1 in 10 women suffer with Endometriosis. Symptoms include:
  • Pain from my mid-abdomen and lower back, that radiates down my legs and up to the bottom of my ribs.
  • Stabbing ovulation pain in lower abdomen and down my leg.
  • Bloating.
  • Pain that stops me from doing normal activities. Pain that stopped me working or going to see friends etc.
  • Pain when going to toilet/being constipated before and during my period.
  • Nausea/vomiting due to pain.
  • Feeling faint or dizzy.
  • Fatigue/general lack of energy.
  • Symptoms similar to IBS.
I wrote this open article about my experience so far to reach out to anyone who is suffering with Endometriosis, or anyone who is worried that their periods aren't normal. If you feel like you want to talk about anything please feel free to reach out to me on Twitter through either a tweet or a DM.

Find me on Twitter: @gmmlsknny


  1. Brilliant Post!! I feel more people need to talk about this!! My mum suffers with endometriosis and it runs in the family too, I've been to my doctor twice once in my teens and again only last year both times having ultrasound scans both coming back clear and my doctor telling me this is simply just how my body is. It's so frustrating when they look at you like you're over reacting, my periods aren't like my mums no, she only had 1 day of light bleeding and it was never monthly either, mine are the opposite too often or none existant, very heavy and definitely not 'a week' long the pain is so intense I've nearly fainted in a shop. Reading your story I think I'm gonna go back to the surgery request to see a different doctor and straight up ask to be tested for endometriosis, I just want answers other than 'its just your body'.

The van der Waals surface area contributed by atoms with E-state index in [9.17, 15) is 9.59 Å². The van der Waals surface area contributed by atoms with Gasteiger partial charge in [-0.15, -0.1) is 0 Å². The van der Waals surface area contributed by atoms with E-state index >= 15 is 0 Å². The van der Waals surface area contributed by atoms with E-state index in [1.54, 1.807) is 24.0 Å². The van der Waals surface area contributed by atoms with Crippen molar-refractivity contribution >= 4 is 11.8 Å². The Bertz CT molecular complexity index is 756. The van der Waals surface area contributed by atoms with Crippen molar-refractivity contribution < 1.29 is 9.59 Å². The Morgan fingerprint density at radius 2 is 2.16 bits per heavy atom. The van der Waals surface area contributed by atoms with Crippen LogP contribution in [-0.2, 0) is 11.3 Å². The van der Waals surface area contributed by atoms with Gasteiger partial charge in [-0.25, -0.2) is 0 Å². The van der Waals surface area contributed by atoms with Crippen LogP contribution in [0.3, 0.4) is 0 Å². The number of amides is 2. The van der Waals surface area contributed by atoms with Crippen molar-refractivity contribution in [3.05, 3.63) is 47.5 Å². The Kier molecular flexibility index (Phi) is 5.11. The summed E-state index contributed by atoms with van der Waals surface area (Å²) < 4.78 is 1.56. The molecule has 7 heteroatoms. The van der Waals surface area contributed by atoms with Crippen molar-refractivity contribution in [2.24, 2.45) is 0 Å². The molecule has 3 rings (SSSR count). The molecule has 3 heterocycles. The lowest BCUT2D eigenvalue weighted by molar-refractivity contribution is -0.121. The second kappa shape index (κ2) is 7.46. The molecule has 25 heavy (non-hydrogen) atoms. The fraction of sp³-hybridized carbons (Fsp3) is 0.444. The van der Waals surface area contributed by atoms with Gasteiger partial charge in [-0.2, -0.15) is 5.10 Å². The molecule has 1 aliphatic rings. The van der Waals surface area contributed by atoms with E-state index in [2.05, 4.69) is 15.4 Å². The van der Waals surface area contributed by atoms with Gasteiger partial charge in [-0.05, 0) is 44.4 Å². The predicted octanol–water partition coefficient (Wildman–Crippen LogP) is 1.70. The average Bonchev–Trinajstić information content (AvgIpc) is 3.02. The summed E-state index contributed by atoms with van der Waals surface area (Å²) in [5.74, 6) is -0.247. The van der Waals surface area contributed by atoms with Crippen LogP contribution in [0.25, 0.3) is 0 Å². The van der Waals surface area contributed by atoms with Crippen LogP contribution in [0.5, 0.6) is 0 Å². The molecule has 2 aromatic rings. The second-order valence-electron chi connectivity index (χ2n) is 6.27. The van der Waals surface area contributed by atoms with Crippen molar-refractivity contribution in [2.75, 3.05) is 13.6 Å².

Emma x


    1. I’m so sorry to hear you and your Mum have been suffering. Definitely make sure you go back to your doctors and demand some answers! I totally understand how frustrating it can be to be told “it’s just your body”. More doctors need to keep in mind that Endometriosis rarely shows on scans. Mine certainly didn’t. The only way to diagnose with 100% certainty is through a diagnostic laparoscopy. I hope you can get some answers soon! Please let me know if/when you do x